2018 Toyota Camry XLE
Class: Midsize Car
Miles driven: 543
Fuel used: 19.5 gallons
Real-world fuel economy: 27.8 mpg
Driving mix: 60% city, 40% highway
EPA-estimated fuel economy: 28/39/32 (city/highway/combined)
|CG Report Card|
|Big & Tall comfort ratings are for front seats only. "Big" rating based on male tester weighing approximately 350 pounds, "Tall" rating based on 6'6"-tall male tester.|
|Room and Comfort||B+|
|Power and Performance||B-|
|Fit and Finish||A-|
|Report-card grades are derived from a consensus of test-driver evaluations. All grades are versus other vehicles in the same class. Value grade is for specific trim level evaluated, and may not reflect Consumer Guide's impressions of the entire model lineup.|
|Big & Tall Comfort|
Base price: $28,450 (not including $895 destination charge)
Options on test vehicle: Driver Assist Package ($1675), panoramic glass sunroof ($1045), Audio Package ($1800), illuminated door sills ($299), carpet/trunk mat set ($224)
Price as tested: $34,388
The great: Comfortable, roomy cabin
The good: Ride/handling balance; decent acceleration from 4-cylinder engine
The not so good: Slightly disappointing fuel economy compared to EPA estimates
It’s no guarantee, but one of the things that can help a vehicle become a Consumer Guide® “Best Buy” is to be versatile. Fundamentally good cars, trucks, and SUVs start to look even better when they can address a variety of customer tastes, needs, and budgets.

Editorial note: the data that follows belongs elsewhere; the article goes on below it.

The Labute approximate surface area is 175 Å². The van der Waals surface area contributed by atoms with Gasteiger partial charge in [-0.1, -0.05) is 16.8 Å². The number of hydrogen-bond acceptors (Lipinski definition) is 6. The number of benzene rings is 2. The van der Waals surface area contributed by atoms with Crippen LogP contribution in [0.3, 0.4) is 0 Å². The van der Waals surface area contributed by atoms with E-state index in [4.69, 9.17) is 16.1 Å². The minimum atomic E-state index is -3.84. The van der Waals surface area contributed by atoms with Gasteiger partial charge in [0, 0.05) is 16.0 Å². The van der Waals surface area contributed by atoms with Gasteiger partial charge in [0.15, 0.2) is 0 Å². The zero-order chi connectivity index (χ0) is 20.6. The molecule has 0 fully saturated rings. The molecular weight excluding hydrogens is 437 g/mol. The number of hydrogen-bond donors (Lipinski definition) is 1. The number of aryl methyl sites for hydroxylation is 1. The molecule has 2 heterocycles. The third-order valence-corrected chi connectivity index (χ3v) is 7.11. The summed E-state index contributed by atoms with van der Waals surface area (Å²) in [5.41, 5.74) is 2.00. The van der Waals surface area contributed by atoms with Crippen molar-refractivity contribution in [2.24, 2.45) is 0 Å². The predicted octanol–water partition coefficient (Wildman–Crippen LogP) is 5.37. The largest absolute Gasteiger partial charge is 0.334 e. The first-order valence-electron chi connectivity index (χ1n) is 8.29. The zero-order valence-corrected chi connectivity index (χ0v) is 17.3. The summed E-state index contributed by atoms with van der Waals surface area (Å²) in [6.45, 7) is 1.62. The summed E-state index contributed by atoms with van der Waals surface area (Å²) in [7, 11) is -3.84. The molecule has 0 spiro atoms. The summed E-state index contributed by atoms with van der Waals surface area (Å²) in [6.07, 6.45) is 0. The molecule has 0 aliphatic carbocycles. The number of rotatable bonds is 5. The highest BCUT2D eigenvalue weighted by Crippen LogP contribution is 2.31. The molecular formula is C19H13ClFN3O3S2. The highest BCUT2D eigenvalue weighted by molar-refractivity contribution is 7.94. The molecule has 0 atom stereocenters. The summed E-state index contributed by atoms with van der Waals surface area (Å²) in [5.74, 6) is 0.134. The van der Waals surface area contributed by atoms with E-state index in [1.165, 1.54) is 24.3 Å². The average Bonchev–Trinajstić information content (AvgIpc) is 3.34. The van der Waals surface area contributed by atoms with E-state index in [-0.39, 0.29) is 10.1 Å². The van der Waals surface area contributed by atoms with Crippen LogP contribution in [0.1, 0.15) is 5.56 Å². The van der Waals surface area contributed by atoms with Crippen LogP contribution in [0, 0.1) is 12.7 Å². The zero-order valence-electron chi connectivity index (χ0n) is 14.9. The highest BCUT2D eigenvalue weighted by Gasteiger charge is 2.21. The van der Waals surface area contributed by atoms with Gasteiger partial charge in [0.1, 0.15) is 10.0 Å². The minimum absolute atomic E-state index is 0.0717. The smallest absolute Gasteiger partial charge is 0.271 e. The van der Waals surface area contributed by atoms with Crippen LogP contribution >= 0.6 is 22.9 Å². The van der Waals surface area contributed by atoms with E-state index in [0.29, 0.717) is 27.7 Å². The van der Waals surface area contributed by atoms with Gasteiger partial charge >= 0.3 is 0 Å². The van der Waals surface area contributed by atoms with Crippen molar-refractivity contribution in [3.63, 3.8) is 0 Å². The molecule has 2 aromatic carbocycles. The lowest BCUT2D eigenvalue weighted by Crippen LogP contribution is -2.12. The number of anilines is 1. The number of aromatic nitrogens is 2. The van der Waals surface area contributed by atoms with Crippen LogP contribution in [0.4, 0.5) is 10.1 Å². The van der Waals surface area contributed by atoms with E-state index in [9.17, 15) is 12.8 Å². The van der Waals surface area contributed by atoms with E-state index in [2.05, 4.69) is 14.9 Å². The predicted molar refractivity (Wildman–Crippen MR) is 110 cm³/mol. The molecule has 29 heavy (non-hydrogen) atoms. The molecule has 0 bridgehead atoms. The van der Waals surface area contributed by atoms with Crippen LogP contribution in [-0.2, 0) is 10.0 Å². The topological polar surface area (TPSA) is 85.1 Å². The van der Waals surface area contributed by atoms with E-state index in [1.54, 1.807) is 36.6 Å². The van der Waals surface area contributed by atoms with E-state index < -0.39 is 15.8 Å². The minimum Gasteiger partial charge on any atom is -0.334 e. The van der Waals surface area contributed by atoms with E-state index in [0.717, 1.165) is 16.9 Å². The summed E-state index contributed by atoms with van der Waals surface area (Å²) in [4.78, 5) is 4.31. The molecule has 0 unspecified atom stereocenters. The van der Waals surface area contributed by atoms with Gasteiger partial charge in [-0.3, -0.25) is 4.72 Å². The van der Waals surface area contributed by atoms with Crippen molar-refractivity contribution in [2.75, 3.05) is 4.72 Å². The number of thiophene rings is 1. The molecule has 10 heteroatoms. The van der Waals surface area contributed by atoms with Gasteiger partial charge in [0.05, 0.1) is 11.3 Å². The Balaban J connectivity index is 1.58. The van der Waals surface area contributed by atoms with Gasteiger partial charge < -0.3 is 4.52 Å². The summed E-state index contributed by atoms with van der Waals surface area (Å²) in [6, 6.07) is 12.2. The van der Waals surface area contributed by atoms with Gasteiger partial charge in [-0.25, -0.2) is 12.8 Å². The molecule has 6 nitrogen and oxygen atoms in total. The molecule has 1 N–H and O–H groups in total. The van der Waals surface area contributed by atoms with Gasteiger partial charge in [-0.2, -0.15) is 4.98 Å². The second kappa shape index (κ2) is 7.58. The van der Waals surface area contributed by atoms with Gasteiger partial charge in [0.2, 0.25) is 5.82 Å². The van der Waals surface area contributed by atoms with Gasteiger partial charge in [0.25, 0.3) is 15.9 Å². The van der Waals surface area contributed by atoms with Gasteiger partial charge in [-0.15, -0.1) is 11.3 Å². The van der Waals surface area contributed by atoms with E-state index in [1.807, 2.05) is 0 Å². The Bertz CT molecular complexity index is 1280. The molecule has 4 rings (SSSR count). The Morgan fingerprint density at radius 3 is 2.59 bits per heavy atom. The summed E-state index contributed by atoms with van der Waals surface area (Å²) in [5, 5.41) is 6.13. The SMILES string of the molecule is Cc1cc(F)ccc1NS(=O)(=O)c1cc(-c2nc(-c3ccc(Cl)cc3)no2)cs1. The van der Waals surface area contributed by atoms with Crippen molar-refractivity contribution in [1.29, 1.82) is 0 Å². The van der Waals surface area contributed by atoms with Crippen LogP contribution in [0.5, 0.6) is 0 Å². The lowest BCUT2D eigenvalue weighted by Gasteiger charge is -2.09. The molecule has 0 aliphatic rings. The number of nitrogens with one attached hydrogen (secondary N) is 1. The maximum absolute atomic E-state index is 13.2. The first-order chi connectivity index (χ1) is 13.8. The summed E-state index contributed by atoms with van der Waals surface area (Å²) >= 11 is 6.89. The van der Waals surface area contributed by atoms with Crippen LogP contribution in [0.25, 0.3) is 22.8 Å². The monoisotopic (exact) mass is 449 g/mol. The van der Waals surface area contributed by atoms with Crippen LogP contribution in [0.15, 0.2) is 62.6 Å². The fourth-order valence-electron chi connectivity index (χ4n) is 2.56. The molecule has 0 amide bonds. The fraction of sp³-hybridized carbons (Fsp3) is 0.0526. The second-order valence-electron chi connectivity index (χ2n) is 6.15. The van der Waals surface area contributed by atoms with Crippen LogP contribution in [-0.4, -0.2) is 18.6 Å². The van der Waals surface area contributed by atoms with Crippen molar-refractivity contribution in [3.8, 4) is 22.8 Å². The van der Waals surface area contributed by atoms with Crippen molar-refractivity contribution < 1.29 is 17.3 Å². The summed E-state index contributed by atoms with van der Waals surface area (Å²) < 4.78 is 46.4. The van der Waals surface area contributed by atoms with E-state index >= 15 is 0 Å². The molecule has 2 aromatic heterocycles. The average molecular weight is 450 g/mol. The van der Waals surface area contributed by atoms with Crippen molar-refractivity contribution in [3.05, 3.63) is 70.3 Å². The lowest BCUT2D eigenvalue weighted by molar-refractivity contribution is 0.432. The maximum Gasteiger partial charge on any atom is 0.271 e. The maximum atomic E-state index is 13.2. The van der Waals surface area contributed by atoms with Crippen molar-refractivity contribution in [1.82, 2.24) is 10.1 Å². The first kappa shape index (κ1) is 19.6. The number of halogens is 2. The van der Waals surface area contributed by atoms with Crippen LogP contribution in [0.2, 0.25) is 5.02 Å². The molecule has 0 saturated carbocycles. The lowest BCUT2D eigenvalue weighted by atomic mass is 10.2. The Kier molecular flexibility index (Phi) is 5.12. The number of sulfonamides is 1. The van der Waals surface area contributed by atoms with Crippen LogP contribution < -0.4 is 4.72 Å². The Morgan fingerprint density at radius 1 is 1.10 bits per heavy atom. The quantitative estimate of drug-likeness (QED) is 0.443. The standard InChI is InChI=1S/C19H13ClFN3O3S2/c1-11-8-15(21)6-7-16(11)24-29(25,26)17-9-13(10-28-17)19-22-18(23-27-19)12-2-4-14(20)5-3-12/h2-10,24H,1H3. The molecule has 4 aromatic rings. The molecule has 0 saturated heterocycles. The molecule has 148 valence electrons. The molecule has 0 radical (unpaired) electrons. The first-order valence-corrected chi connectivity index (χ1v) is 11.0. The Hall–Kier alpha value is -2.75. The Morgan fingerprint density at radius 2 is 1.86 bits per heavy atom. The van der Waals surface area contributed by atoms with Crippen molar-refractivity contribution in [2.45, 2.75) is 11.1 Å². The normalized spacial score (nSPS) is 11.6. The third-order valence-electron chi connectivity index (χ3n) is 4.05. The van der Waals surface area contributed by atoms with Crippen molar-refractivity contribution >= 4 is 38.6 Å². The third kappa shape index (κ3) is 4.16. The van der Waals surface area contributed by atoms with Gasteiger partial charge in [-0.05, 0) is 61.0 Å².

Take the Toyota Camry, a CG Best Buy in the midsize-car class. The 2018 XLE that the editors tested was the third of the fully redone sedans that they’ve sampled (after a Hybrid XLE and a V6 XSE), each with a different powerteam. Overall there are five 4-cylinder trim levels, three varieties of hybrids, and two ways to get a V6. Toyota spreads the Camry’s good stuff around pretty well, and base prices with delivery start at less than $25,000 for two of the 4-cylinder models.
As an XLE, the test car was near the top of the 4-cylinder line and, thus, more expensive. At $28,450 to start, it is just $550 cheaper than the sportier XSE; with options and delivery, CG’s tester finished at $34,388. That made it similar in many ways to the other ’18 Camrys we’ve tested save for the engine.
The 2.5-liter four used in most non-hybrid models gains 25 horsepower for 2018, now putting out 203 horses. (The count is 206 in the 4-cylinder XSE.) It’s a nice engine for this car, with good getaway from stops and no-drama expressway merging. It’s just not as stirring as the 301-horsepower V6, which is an option for the XLE. This driver wrung some good open-road speed out of the 2.5, but it worked up to it with an obvious sense of exertion. Switching into the “Sport” mode from “Normal” also doesn’t seem to have the same impact it does in the V6 either. The new 8-speed automatic standard for all gas-only Camrys does perform well.
Of course, the four outperforms the V6 in fuel economy. Its EPA ratings of 28 mpg in the city, 39 on the highway, and 32 combined are six to seven mpg better than what’s expected from the V6. That said, this driver saw only 27.7 mpg after putting 241 miles on the test car, with 65 percent city-type operation.
With the Camry’s switch to a version of Toyota’s New Global Architecture platform comes a new multilink rear suspension. Ride and handling are good—perhaps a little softer than in the sport-tuned XSE. Any ’18 Camry we’ve driven has displayed fine braking.
If we’ve said it before about the new Camrys, we’ll say it again:
- Interior space is family friendly, with good head- and legroom in both rows, and enough rear-seat room to hold up to three adults if needed.